• The maximum number of replication sets has been increased to 8192.
  • The maximum number of user volumes has increased to 16000.
  • The maximum replicated capacity per cluster has been increased to 2PB.

Secondly, multi-site allows both 4:1 fan in and 1:4 fan out.

Thirdly, and my favourite, is the Virtual RecoverPoint Appliance (vRPA). Here’s some interesting things to note about the vRPA:

  • Uses iSCSI. So you’ll need iSCSI SLICs in your VNX. Which leads to the next point.
  • Only available for use in RP/SE configurations – so you’ll need VNX storage.
  • Can be used for remote synchronous replication, as RP 4.0 supports sync over IP (assuming links are good).
  • Can replicate any block data, regardless of host connectivity.

There are 4 different RP/SE configs that can be used:

  • vRPA -> vRPA
  • Physical RPA -> vRPA
  • vRPA -> Physical RPA
  • Physical RPA -> Physical RPA

Note that you cannot have vRPAs and Physical RPAs in the same cluster. The vRPAs are deployed using ovf, and come in 3 different flavours.

One finally thing to note with RP 4.0 is that host and fabric splitters are not supported; only VMAX(e), VNX, CLARiiON and VPLEX splitters are supported with RP 4.0.

New Article – Storage Design Principles

I’ve added another new article to the articles section of the blog. This one is basically a high level storage design principles document aimed at giving those not so familiar with midrange storage design a bit of background on some of the things to consider when designing for VNX. It’s really just a collection of notes from information available elsewhere on the internet, so make of it what you will. As always, your feedback is welcome.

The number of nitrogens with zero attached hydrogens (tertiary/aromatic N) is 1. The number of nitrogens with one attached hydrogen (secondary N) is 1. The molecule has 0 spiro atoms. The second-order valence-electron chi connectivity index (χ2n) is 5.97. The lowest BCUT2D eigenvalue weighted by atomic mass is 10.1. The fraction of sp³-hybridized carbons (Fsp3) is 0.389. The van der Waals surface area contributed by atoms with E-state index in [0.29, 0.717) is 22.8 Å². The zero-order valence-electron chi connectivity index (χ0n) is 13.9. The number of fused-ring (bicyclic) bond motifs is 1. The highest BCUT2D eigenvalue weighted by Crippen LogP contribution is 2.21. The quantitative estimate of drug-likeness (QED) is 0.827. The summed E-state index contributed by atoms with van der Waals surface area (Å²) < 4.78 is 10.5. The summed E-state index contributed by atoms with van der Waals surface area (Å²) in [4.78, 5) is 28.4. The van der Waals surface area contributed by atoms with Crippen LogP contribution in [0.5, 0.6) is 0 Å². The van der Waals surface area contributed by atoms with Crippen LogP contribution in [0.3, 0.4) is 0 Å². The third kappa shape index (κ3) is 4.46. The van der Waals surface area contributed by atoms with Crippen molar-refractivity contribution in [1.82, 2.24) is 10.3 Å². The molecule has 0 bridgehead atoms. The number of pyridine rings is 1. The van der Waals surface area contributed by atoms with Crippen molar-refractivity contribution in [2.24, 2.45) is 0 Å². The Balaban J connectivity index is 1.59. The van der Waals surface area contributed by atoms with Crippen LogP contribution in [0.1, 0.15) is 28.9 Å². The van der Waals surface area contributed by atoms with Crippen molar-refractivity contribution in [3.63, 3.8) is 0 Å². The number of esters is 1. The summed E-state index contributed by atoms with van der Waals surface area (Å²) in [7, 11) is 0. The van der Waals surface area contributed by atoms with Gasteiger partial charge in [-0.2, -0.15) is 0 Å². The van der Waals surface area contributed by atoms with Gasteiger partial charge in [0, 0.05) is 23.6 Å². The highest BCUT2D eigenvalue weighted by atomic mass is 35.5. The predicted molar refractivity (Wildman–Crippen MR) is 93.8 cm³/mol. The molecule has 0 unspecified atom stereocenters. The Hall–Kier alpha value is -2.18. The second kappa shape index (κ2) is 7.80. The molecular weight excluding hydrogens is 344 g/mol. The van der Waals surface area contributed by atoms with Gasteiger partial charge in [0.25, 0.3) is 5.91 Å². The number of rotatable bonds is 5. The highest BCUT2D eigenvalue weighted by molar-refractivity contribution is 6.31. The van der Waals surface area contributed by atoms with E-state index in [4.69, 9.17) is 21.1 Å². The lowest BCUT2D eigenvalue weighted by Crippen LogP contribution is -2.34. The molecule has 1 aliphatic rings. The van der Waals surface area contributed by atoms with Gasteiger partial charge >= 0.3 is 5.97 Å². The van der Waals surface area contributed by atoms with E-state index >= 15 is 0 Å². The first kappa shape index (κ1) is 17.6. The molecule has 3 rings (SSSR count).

Dell PowerConnect and Jumbo Frames

A friend of mine had a problem recently attaching some EqualLogic storage to some vSphere hosts using Dell PowerConnect switches. You’ll notice that it wasn’t me doing the work, so I’ve had to resort to reporting on other people doing interesting or not so interesting things. In any case, he was seeing a lot of flakiness whenever he tried to do anything with the new volumes on the ESX hosts. We went through the usual troubleshooting routine and discussed whther it was either a problem with the ESX hosts (running latest update ESX 4) or something to do with the network.

He had enabled jumbo frames all the way through (host -> switch -> array). In vSphere, you set the packet size to 9000. On the EqualLogic PS Series you set the MTU to 9000. Apparently, on the Dell PowerConnect switches, you don’t. You set it to 9216. For those of you familiar with maths, 9124 is 9 * 1024. Amazing huh? Yes, that’s right, it follows that 9000 is 9 * 1000. Okay stop now. It’s amazing that 124 could make such a difference, but, er, I guess computers need a level of accuracy to do their thing.

console# configure

console(config)# interface range ethernet all

console(config-if)# mtu 9216

console(config-if)# exit

console(config)# exit

console# copy running-config startup-config

console# exit

New article added to articles page